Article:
Ben Gedeon (2.5) — Gedeon kept his role at weak-side linebacker in the Vikings base defense and ceded some subpackage work to Wilson in his second NFL season. Played 310 defensive snaps [29.8%]. Missed Nov. 25 vs. the Packers due to a concussion. Despite his role in run situations, Gedeon was often blocked out of the play. Did not have a tackle for a loss. Had nine run stops. Showed flashes in coverage, deflecting a pass intended for tight end Jimmy Graham in the Week 2 tie at Green Bay. A reliable player, if outmatched at times. Led the team with 334 special teams snaps. Missed one tackle. Did not draw a flag.
Kentrell Brothers (2.0) — Served a four-game suspension for performance-enhancing drugs to start the season. Had nine tackles in 202 special teams snaps through 12 games. Played five defensive snaps. Got first career sack at end of Week 16 win vs. Detroit.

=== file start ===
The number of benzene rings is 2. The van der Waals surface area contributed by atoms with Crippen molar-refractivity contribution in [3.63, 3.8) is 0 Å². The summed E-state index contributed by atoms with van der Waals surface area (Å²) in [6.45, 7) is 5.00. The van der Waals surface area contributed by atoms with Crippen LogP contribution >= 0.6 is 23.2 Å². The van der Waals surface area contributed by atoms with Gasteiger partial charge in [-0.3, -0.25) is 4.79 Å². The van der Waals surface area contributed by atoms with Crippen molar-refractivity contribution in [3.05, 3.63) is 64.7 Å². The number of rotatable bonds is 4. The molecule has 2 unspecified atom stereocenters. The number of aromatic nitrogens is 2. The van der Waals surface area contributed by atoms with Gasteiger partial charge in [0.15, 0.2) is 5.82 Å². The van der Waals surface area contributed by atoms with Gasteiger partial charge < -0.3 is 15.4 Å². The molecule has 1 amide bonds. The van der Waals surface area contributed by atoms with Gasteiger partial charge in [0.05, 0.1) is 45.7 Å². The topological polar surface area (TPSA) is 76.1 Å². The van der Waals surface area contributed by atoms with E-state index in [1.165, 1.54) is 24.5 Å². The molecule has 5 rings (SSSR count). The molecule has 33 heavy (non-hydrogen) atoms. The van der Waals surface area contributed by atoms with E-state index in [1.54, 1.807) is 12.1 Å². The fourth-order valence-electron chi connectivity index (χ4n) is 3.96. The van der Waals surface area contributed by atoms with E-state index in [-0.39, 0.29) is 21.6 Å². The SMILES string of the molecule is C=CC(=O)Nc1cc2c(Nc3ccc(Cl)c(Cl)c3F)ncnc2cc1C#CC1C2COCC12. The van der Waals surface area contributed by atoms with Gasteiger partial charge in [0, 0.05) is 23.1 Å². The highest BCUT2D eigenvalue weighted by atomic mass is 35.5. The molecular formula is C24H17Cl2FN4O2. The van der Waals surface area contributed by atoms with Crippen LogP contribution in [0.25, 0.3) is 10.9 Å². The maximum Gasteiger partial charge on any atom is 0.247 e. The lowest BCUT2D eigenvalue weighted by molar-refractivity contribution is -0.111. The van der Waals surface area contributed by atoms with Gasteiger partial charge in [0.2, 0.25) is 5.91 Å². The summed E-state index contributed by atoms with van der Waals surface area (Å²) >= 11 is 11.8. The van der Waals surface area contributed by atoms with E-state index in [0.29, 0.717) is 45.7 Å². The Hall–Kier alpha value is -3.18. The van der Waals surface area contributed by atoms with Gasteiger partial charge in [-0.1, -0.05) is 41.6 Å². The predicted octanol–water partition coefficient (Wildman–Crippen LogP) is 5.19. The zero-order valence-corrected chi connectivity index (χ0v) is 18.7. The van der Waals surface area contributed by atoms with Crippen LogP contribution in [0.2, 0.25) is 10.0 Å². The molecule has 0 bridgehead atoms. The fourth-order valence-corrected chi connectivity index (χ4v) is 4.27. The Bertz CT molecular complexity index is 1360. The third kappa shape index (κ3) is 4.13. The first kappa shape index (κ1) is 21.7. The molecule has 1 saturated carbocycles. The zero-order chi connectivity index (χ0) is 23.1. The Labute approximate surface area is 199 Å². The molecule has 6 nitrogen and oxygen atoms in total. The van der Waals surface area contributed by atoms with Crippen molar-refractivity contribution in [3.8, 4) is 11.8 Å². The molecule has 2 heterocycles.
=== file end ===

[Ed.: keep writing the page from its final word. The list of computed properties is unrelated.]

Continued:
Devante Downs (2.0) — Drafted in the seventh round (225th overall) out of Cal. Recovered from second torn ACL and earned a roster spot in two preseason games. Played 125 special teams snaps in 11 games.
Reshard Cliett (N/A) — Fourth-year veteran signed with Vikings in free agency. Lost preseason battle on depth chart to rookie Devante Downs and spent year on practice squad. One of 10 practice squad players to sign a futures contract on Jan. 2.